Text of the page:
Dealing with Code Violations Better Safe Than Sorry

Remember that “better to be safe than sorry” adage? It applies to condo associations with regard to building code violations. Not only does it apply, it’s an understatement.

No association wants to or intends to violate building codes. It’s the sort of thing that “just happens”—meaning that it often comes as a surprise due to code changes or ignorance of the codes themselves.

Lynn Sallee, the East Coast regional manager at Facilities Advisors (headquartered in California with offices in Boston), explains four scenarios that alert the board of unwitting code violations. The first is a general yearly inspection in common areas that might include elements like sprinkler systems, smoke detectors, and elevators. Code changes from one year to the next, such as ventilation or capacity requirements for elevators, could trigger a violation. Another scenario is the inspection related to a new occupancy permit in individual units, particularly if it’s been many years since the last one. The third is a repair or renovation, which can turn into quite the headache (more on that in a bit), and the fourth is the passage of certain laws (e.g., the ADA, or Americans with Disabilities Act) that trump existing code statutes.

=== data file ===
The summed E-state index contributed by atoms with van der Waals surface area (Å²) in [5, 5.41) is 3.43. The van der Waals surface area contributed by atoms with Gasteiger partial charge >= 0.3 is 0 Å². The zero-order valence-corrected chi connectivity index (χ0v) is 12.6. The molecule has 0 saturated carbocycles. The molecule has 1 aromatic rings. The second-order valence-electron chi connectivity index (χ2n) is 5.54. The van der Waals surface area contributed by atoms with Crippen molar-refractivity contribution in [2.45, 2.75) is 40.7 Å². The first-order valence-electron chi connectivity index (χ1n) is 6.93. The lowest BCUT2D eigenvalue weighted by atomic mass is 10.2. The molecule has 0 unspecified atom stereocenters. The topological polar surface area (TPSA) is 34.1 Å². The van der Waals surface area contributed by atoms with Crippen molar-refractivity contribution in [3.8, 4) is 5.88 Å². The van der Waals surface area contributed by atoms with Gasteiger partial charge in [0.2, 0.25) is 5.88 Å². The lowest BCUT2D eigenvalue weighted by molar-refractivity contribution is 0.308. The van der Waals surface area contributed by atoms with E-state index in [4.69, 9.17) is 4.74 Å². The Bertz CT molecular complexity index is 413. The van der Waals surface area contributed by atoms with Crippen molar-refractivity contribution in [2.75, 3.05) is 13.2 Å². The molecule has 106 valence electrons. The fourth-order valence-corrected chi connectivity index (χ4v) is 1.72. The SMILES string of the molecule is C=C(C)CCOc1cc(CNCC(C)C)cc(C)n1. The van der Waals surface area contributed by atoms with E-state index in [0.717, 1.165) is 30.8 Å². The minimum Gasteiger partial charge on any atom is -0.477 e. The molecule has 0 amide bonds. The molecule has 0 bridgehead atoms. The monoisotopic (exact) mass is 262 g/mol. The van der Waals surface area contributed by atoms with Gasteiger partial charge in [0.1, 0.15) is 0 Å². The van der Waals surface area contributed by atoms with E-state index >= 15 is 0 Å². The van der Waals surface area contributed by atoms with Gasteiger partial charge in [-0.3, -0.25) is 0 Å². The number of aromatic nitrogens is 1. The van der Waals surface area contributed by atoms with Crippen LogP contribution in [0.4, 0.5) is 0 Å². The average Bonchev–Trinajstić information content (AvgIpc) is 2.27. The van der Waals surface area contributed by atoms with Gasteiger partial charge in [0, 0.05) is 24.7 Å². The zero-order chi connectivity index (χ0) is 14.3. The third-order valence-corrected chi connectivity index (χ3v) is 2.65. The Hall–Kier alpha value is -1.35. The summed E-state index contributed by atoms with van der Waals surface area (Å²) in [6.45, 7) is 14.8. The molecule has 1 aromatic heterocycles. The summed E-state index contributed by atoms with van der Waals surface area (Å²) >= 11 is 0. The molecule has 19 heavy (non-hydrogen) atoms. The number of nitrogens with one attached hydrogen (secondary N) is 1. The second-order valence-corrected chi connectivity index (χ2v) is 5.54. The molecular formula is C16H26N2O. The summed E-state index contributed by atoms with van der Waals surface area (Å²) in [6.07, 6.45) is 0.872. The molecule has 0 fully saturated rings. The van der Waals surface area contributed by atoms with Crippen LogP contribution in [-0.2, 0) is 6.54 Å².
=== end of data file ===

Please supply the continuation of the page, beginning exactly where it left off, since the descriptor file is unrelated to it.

Ted Salgado, co-founder and principal of Reserve Advisors, headquartered in Wisconsin with offices in New Fairfield, Connecticut, adds a fifth scenario: the response to a complaint, most often originating with a unit owner.

It might seem that buildings are poised for a potentially endless cycle of violations. However, attorney Jennifer Barnett, a partner with the law firm of Marcus, Errico, Emmer & Brooks, P.C. in Braintree, Massachusetts, points out that grandfathering applies. If a building is pursuant to code at the time it’s built, it doesn’t need to be brought up each time there’s a code change. Unless and until there’s a substantial repair or a violation of fire, life, or safety codes, it’s in compliance.


Related Articles

Façade Inspections

A Critical Component of Your Maintenance Plan

Fire Safety Plans

Have a Strategy Before You Need It

Tapping Reserves in a Time of Financial Crisis

An Option to (Carefully!) Consider

Underfunded Reserves

The Dangers of Running Short

Exterior Inspections

How’s Your Facade?

Fireplace Safety and Maintenance

A Valuable Amenity Shouldn’t Be a Liability



  • our condos have several units with decks above safe egress. the building codes and fire codes in our town require two exits from any home. the association stated the decks were redone several years ago and the option of stairs was offered to owners for $200. some declined and no stairs were added. who is now responsible for this code violation?